“The ISPs’ costs to deliver a marginal gigabyte, which is about an hour of viewing, from one of our regional interchange points over their last mile wired network to the consumer is less than a penny, and falling,” he said. “So there is no reason that pay-per-gigabyte is economically necessary.”

I have a TV in the basement that only does TV over internet with no cable connection.  The ISPs which have traditional media distribution channels to market are trying to maximize this capital investment.

 

-O

 

It's really only an issue for heavy users.  I'm on the internet all day and night, but I don't go on YouTube, Netflix or download very large files constantly.  So it's not an issue for me.  Really, I think the caps are good.  Either that or go to a fee for use basis...amount of GB's of data for a set fee.  That way those that are heavy users get dinged their fair share and the telecom companies can have adequate funding for their capital costs.

 

This was the same sort of issue when the telecom companies here set caps for iPhone and Smartphone data users.  Whereas unlimited plans in the U.S. are relatively cheap.  I use my iPhone for a few hours each day, and I don't come close to the 500MB monthly data plan.  Now if I was watching movies on my iPhone, that might be an issue, but I don't, so it doesn't bother me.  Cheers!

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This is about delaying competitive threat to television content distribution over the internet.  The incremental cost of delivering a GB of bandwidth is <$0.01 where the ISPs want to charge overages of $1 and $2 which is over 10000% markup on cost.

 

It may be true that the marginal cost of delivering an extra GB is a cent or two, but if everyone is downloading another GB then substantial new investment for additional capacity is needed to support that extra required bandwidth.  In a sense, judging only by marginal cost is like having the low-usage subscribers subsidizing the high-usage ones.

 

 

 

 

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Hi Omagh,

 

I don't agree with the rates they plan on charging, but I do agree they should charge users.  I would suspect with the CRTC looking into it, they will probably allow the ISP's to charge, but for a lesser fee decided by the CRTC on an annual basis.  Not unlike telecommunication rates, etc.  I don't want to be subsidizing the heavy users because they want their television or videos for free.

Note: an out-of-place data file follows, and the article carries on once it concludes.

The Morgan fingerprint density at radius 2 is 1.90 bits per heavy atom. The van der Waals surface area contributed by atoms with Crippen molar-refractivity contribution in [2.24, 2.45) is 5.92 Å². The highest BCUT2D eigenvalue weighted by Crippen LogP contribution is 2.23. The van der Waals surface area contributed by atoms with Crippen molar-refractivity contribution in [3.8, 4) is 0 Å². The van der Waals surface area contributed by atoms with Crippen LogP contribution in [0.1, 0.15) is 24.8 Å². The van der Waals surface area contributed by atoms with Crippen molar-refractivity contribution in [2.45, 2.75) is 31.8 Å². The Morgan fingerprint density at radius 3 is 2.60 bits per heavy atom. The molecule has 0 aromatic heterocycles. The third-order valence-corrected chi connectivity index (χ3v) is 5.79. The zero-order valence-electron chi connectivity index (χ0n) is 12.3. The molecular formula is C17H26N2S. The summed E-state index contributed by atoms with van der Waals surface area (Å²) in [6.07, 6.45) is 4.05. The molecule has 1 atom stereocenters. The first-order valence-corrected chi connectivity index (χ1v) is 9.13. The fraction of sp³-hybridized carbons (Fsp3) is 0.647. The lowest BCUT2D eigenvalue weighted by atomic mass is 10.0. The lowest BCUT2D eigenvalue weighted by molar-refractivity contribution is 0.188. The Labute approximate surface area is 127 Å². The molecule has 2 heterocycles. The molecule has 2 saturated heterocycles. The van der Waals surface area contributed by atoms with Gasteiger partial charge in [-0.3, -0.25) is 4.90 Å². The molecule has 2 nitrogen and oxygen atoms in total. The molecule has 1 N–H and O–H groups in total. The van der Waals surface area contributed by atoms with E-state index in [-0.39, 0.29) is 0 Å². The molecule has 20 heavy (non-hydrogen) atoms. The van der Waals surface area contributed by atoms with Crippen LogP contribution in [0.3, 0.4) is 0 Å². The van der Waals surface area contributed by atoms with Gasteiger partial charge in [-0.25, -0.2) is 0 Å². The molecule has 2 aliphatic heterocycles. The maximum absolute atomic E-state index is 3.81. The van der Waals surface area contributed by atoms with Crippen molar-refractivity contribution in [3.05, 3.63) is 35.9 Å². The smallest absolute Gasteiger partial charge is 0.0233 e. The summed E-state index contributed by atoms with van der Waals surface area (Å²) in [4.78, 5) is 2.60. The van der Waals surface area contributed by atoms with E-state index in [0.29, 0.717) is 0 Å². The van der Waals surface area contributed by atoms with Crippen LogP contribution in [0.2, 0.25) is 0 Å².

Pay for use is the most equitable, although the rates should be reasonable enough to provide value to the user, and fair compensation to the service provider.  I think the same should be applied to everything, including the healthcare system.  Some costs for heavy users should be carried by the user.  You take better care of your health, your costs are lower.  You drive your car more carefully, your insurance premiums are lower.  You watch less tv or download videos, your cost should be lower.  Society would be better for it.  Cheers! 

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Hi Sanj,

 

Agree with the general sentiment that there is differentiation in the customer base, but the base provisioning of the service is identical everywhere.  By your logic, heavy users of the phone system should be charged more -- which nobody does anymore.  The internet is little different from the phone system in terms of its geographic dispersal and the dispersal of routers and switches.

 

The ISPs already have differentiated pricing based on access speeds.  The cost of use is another differentiation that is attempting to be introduced, but the argument "use more, pay more" doesn't hold up when you compare it to the phone system.  This type of differentiation is being attempted, but it is also competitive positioning to delay leakage from TV distribution to internet distribution.  In internet distribution, the ISPs are "dumb pipes" with no competitive hold on content -- it's a problem and they're fighting to get more for their internet infrastructure investment in anticipation of other revenue destruction.